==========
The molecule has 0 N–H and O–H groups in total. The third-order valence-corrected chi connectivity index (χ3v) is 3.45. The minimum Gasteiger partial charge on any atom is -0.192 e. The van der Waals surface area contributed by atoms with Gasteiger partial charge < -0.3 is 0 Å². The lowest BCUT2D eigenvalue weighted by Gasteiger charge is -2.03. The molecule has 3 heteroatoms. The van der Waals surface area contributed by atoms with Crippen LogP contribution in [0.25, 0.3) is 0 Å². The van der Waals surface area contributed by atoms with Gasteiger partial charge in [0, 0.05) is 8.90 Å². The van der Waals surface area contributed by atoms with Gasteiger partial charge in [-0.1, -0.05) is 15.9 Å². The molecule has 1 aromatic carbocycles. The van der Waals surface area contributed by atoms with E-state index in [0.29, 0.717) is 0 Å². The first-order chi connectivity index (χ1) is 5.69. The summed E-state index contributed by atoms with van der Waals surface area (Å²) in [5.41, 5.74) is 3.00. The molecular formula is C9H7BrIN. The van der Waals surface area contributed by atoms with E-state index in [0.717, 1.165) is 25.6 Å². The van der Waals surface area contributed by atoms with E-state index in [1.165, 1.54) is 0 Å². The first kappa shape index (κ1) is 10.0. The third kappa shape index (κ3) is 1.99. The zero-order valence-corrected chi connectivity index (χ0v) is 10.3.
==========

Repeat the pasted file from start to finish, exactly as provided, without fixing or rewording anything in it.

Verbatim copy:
The molecule has 0 N–H and O–H groups in total. The third-order valence-corrected chi connectivity index (χ3v) is 3.45. The minimum Gasteiger partial charge on any atom is -0.192 e. The van der Waals surface area contributed by atoms with Gasteiger partial charge < -0.3 is 0 Å². The lowest BCUT2D eigenvalue weighted by Gasteiger charge is -2.03. The molecule has 3 heteroatoms. The van der Waals surface area contributed by atoms with Crippen LogP contribution in [0.25, 0.3) is 0 Å². The van der Waals surface area contributed by atoms with Gasteiger partial charge in [0, 0.05) is 8.90 Å². The van der Waals surface area contributed by atoms with Gasteiger partial charge in [-0.1, -0.05) is 15.9 Å². The molecule has 1 aromatic carbocycles. The van der Waals surface area contributed by atoms with E-state index in [0.29, 0.717) is 0 Å². The first-order chi connectivity index (χ1) is 5.69. The summed E-state index contributed by atoms with van der Waals surface area (Å²) in [5.41, 5.74) is 3.00. The molecular formula is C9H7BrIN. The van der Waals surface area contributed by atoms with E-state index in [0.717, 1.165) is 25.6 Å². The van der Waals surface area contributed by atoms with E-state index in [1.165, 1.54) is 0 Å². The first kappa shape index (κ1) is 10.0. The third kappa shape index (κ3) is 1.99. The zero-order valence-corrected chi connectivity index (χ0v) is 10.3.